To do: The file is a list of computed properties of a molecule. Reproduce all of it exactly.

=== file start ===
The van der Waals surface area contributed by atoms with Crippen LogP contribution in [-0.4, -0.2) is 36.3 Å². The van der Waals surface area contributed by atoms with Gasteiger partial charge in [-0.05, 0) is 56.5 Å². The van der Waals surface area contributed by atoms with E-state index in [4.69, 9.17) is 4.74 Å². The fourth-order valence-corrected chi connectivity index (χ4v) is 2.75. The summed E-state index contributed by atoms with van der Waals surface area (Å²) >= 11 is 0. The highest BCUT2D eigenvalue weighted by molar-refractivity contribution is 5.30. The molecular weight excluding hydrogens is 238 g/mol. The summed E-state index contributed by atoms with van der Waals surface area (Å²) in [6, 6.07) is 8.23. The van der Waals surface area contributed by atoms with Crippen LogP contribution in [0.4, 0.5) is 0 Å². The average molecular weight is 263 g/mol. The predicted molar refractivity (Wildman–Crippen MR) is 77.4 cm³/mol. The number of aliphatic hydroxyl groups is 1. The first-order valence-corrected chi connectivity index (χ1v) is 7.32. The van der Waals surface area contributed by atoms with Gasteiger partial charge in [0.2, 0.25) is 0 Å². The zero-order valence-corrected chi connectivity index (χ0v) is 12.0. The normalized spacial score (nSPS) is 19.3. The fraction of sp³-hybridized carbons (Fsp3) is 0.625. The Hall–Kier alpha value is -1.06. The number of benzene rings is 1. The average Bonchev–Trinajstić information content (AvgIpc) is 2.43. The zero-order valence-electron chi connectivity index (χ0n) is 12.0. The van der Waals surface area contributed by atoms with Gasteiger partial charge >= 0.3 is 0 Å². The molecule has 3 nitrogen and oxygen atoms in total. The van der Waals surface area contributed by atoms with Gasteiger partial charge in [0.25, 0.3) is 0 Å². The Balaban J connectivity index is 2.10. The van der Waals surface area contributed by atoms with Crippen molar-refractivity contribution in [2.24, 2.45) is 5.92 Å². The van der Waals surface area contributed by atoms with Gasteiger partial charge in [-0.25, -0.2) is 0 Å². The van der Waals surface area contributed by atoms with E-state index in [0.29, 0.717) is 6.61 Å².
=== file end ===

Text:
The van der Waals surface area contributed by atoms with Crippen LogP contribution in [-0.4, -0.2) is 36.3 Å². The van der Waals surface area contributed by atoms with Gasteiger partial charge in [-0.05, 0) is 56.5 Å². The van der Waals surface area contributed by atoms with E-state index in [4.69, 9.17) is 4.74 Å². The fourth-order valence-corrected chi connectivity index (χ4v) is 2.75. The summed E-state index contributed by atoms with van der Waals surface area (Å²) >= 11 is 0. The highest BCUT2D eigenvalue weighted by molar-refractivity contribution is 5.30. The molecular weight excluding hydrogens is 238 g/mol. The summed E-state index contributed by atoms with van der Waals surface area (Å²) in [6, 6.07) is 8.23. The van der Waals surface area contributed by atoms with Crippen LogP contribution in [0.4, 0.5) is 0 Å². The average molecular weight is 263 g/mol. The predicted molar refractivity (Wildman–Crippen MR) is 77.4 cm³/mol. The number of aliphatic hydroxyl groups is 1. The first-order valence-corrected chi connectivity index (χ1v) is 7.32. The van der Waals surface area contributed by atoms with Gasteiger partial charge in [0.2, 0.25) is 0 Å². The zero-order valence-corrected chi connectivity index (χ0v) is 12.0. The normalized spacial score (nSPS) is 19.3. The fraction of sp³-hybridized carbons (Fsp3) is 0.625. The Hall–Kier alpha value is -1.06. The number of benzene rings is 1. The average Bonchev–Trinajstić information content (AvgIpc) is 2.43. The zero-order valence-electron chi connectivity index (χ0n) is 12.0. The van der Waals surface area contributed by atoms with Gasteiger partial charge >= 0.3 is 0 Å². The molecule has 3 nitrogen and oxygen atoms in total. The van der Waals surface area contributed by atoms with Gasteiger partial charge in [0.25, 0.3) is 0 Å². The Balaban J connectivity index is 2.10. The van der Waals surface area contributed by atoms with Crippen molar-refractivity contribution in [2.24, 2.45) is 5.92 Å². The van der Waals surface area contributed by atoms with Gasteiger partial charge in [-0.25, -0.2) is 0 Å². The van der Waals surface area contributed by atoms with E-state index in [0.29, 0.717) is 6.61 Å².